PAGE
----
We can test this as well by wiring it directly into our Anim Blueprint, and again, once we’ve verified that this is working, we’ll want to optimize by getting these pure methods out of the Anim Blueprint and into the Event Graph’s Update Animation, where we can cache their values for reuse.

For a basic test, though, this works, and we can test the effects of using different threshold values for the eyes and the head:

Once we move these methods over to the Event Graph, our Anim Graph will look something like this:

For this next bit, let’s get our character blinking at a lifelike cadence. This bit assumes that your character mesh has a morph target available to it which closes its eyes.

We’re going to create three methods in our Animation Blueprint to support this:

  • Start Blink
  • End Blink
  • Should Blink

And we need one member variable:

  • LastBlinkTime (float)

**StartBlink **is a really simple affair. It just sets the EyesClosed morph target to 1.0, sets a timer to call EndBlink after the blink duration has expired, and sets the LastBlinkTime member variable to the current game time.
Blinks happen fast enough that so far I haven’t found a need yet to interpolate the blink morph target values. Simply flipping them from 0 to 1 and back again seems to work pretty well.



I store my morph target names in member variables:
My mesh’s Eyes Closed morph target is named ‘head_CTRLEyesClosed’

L. Itti, N. Dhavale and F. Pighin suggest in “Realistic Avatar Eye and Head Animation Using a Neurobiological Model of Visual Attention” (University of Southern California) using a blink duration of 150 milliseconds (Section 4.4), so I’m passing in a float value of 0.015 for the Blink Duration.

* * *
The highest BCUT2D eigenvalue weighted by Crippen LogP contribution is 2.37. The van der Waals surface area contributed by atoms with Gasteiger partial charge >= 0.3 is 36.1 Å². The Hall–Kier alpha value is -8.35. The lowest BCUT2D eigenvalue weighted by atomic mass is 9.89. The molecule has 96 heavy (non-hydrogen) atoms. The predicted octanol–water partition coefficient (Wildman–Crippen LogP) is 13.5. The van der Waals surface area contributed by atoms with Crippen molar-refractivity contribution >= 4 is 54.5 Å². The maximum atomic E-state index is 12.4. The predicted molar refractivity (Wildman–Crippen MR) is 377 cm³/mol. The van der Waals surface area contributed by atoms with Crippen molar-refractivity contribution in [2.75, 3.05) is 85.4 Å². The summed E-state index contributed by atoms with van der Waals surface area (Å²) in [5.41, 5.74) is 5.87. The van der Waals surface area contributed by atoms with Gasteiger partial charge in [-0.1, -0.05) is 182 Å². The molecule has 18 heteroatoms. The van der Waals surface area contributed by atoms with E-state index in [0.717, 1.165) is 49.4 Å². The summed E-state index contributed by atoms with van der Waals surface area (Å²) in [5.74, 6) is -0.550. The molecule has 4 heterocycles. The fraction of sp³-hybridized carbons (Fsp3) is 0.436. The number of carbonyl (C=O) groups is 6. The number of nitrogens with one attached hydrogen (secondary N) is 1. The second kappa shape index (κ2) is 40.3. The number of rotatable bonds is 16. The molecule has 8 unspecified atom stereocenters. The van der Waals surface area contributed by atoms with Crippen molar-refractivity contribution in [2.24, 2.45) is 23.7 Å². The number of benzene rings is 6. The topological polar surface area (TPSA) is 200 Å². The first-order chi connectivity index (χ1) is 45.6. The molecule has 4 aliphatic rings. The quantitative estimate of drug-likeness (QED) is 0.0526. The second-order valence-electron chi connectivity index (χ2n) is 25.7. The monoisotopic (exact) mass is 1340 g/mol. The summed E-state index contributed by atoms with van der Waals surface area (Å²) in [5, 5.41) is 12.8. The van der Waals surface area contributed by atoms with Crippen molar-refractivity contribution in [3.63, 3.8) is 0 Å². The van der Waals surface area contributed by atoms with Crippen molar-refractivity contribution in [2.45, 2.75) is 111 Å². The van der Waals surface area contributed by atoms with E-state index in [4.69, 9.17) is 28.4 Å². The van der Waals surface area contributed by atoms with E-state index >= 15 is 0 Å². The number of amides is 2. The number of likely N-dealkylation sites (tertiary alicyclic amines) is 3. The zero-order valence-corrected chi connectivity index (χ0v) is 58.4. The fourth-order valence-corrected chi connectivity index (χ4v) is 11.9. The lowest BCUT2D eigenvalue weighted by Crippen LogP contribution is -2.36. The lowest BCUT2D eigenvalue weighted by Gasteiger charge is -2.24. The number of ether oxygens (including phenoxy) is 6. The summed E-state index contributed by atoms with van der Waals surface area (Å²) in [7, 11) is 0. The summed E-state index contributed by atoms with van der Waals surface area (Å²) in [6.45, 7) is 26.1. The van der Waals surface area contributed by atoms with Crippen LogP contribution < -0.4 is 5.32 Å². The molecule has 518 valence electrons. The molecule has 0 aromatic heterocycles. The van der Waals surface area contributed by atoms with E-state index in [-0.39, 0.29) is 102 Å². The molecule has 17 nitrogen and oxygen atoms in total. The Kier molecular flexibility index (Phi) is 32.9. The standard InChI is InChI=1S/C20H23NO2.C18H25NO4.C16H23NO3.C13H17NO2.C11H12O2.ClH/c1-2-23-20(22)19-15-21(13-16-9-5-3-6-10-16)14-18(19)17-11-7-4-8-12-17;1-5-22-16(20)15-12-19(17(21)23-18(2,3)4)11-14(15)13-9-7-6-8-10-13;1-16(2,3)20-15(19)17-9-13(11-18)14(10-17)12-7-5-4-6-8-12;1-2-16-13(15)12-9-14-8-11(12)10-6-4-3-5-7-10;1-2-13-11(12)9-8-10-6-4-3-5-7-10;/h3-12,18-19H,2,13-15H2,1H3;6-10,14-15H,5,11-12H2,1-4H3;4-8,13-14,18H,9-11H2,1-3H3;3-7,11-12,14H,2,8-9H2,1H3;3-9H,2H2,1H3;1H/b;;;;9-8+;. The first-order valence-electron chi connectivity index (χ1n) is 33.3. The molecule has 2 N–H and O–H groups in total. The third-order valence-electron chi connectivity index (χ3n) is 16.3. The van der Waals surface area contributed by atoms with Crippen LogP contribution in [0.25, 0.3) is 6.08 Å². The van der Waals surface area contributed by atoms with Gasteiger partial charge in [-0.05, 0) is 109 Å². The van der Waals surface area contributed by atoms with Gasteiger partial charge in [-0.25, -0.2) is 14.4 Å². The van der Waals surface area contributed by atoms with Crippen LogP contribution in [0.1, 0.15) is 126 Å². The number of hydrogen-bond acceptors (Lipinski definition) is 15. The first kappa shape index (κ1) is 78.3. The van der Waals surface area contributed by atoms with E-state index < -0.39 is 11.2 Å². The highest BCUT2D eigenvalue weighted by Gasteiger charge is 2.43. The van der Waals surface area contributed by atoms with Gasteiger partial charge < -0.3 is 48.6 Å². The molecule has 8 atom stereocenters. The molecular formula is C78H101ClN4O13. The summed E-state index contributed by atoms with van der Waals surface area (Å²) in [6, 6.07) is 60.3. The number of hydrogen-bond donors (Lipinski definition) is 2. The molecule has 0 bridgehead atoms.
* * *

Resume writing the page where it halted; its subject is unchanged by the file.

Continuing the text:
I then begin the blink cycle by calling StartBlink after a short delay from the event graph’s Initialize Animation event.

**EndBlink **is very simple. It simply sets the morph target value back to 0.0.
It wouldn’t be hard to interpolate the morph values in these two methods, but so far it hasn’t seemed necessary.

Now that our StartBlink has been called once explicitly, and our LastBlinkTime has been set, we can implement a **ShouldBlink **method to check on each update whether it’s time to blink again.

ShouldBlink is defined as a pure method and returns a boolean which we use to trigger the blink.

Its implementation uses a simplification of the heuristic defined in Itti, Dhavale and Pighin’s paper (Section 4.4):


There’s plenty of room to add more to this. The current heuristic, crude by the authors’ own admission, doesn’t take into account normal vs. attentive states or recent eye movement actions, but it’s a good foundation, and the encapsulated ShouldBlink method gives us an easy place to add that additional detail when we want it.

Thanks for sharing that, it looks to be quite useful!

Yeah, awesome share.

For some reason its really hard to find again via googling but its a real find.

Looking forward to implementing.

@KevODoom Im trying to get this working but have a few problems. First there's a crash doing it by function library so instead i copied it into the animation blueprint itself. Its doing something but no matter what i try i can't get the angles correct.

I got it really close usingthis way instead but again angles are slightly off which i think it caused by the world location being the character location instead of the bone itself. Im not sure what to do at this point. I’ve tried every combination of xyz and tweaks i can think of.

What is the blueprint node that has two vector inputs, one float output and a little gray square in the middle with no title…???

Oh wow - this is a blast from the past revisiting this post :slight_smile:
The node you’re looking at is a vector dot product node. It returns the cosine of the angle between two vectors.

Now you’re making me want to update this project :slight_smile:

Please do!